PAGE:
I did get his attention, at least, and made him think. I don't think he's had a parent in long time who's questioned him in terms of the kids' cognitive development. I think  he doesn't know what to do with me!

 

 

(And for those that are interested: Cairo, in Egyptian Arabic isn't Cairo but "'alqaahira', which means 'the conqueror', and the root /q-h-r/ means 'to subject, to subjugate, conquer, vanquish, defeat, subdue, overwhelm, force, compel, coerce' etc." (quoting my Arabic speaking linguist colleague). Since Mars is the "god of war" I suppose there could be a connection, but it's pretty tenuous. Furthermore, most people refer to Cairo as "misr" which technically means Egypt, but is used in the same sense that people say "Washington declared today..." for the US. They add a qualifier (Misr the capital) if they need to specify the city. Add to that the fact that Cairo was founded long after the pyramids were constructed, and that there are enough workers villages around the pyramids to suggest that a gazillion workers worked on the pyramids -- none of this "woo woo" stuff is true.)

 


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#18 of 26 Old 11-06-2011, 02:40 PM
 
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Wait, what?  Did this teacher also propose the idea that there are pyramids on Mars?

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#19 of 26 Old 11-06-2011, 10:11 PM - Thread Starter
 
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I believe that the pyramids on Mars idea came up in a film that they saw, and the class talked about it. But the teacher didn't say "That's ridiculous!" Hence my foray into NASA and Arabic linguistics.

 

 


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#20 of 26 Old 11-06-2011, 10:26 PM
 
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aaaaah now that you explained the whole context - yes i would be mad too. (we have the opposite experience of school than you. still public but entry only through entrance exam + rich parents - which makes it hard for poor parents - so the skill and discerning skill is built in - which is why had that situation happened in our school, i wouldnt be so upset) 

 

i am glad you brought it up and made the teacher think.


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#21 of 26 Old 11-07-2011, 09:45 AM
 
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I can think of a wide variety of topics to bring to 5th graders to make them think that don't require giving scientifically faulty information as fact and challenging students to think and research on their own, particularly without those research skills or tools.  Anything from a debate on paper towels vs washing cloth rags (paper generation and transport but providing timber jobs vs water use and personal labor) to War on Terror ( wades into politics, but kids at that age can consider the risks of traveling vs TSA privacy issues vs fighting wars abroad for security here).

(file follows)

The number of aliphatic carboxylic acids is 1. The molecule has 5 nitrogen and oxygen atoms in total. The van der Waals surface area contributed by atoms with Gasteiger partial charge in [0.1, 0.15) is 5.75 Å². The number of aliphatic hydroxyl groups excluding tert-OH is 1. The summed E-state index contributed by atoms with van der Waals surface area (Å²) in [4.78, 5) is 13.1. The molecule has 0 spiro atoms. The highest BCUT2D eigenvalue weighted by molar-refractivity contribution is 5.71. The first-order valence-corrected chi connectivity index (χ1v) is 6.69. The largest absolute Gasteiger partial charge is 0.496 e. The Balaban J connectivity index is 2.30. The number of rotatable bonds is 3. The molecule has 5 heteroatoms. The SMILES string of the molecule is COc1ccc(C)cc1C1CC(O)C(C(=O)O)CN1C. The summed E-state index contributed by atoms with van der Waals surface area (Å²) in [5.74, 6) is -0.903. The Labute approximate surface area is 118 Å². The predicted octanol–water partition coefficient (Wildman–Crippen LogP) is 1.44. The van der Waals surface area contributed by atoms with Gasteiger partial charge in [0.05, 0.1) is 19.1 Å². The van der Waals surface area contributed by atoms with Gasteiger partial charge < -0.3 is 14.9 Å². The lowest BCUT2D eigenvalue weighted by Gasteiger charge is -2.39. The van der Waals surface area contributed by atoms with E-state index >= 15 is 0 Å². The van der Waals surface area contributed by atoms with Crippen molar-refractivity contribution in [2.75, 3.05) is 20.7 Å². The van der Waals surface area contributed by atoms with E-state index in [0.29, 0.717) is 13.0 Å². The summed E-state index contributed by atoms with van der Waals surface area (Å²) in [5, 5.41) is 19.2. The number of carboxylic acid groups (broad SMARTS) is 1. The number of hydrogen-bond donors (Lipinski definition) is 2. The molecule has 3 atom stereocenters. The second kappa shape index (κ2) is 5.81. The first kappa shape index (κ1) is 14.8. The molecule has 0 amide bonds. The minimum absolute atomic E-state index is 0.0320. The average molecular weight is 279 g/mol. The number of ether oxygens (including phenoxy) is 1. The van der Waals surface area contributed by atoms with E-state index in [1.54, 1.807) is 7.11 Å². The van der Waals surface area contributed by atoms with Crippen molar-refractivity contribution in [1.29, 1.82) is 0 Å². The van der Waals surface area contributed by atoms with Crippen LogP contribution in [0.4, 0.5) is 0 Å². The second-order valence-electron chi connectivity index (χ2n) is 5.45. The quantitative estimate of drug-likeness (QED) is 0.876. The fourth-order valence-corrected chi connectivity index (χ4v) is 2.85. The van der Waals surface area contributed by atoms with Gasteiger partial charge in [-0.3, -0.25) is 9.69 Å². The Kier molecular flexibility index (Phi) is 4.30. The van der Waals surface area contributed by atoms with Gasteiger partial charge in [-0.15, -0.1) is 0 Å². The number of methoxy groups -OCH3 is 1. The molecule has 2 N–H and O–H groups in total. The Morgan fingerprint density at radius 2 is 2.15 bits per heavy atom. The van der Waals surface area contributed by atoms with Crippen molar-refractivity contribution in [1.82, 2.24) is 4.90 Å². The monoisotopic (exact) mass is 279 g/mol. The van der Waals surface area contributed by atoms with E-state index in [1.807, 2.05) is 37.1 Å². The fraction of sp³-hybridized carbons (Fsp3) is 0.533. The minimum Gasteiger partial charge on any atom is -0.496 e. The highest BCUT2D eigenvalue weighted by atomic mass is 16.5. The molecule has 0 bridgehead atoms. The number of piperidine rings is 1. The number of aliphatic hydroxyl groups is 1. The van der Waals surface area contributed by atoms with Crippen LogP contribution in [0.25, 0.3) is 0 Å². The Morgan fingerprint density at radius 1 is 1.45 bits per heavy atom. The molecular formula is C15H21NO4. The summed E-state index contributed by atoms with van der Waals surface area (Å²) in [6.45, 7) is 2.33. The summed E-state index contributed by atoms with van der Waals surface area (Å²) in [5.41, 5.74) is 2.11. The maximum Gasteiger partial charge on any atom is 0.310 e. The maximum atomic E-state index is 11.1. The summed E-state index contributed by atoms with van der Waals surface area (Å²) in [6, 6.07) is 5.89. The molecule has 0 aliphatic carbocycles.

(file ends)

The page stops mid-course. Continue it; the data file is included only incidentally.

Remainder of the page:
Suggesting topics that are not scientifically defensible is not making them think.  It's giving kids faulty information and hoping they'll figure it out.  Honestly, given the conversation you related, it sounds like he's covering for himself in response to getting caught.

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#22 of 26 Old 11-07-2011, 11:25 PM - Thread Starter
 
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I can think of a wide variety of topics to bring to 5th graders to make them think that don't require giving scientifically faulty information as fact and challenging students to think and research on their own, particularly without those research skills or tools.  Anything from a debate on paper towels vs washing cloth rags (paper generation and transport but providing timber jobs vs water use and personal labor) to War on Terror ( wades into politics, but kids at that age can consider the risks of traveling vs TSA privacy issues vs fighting wars abroad for security here).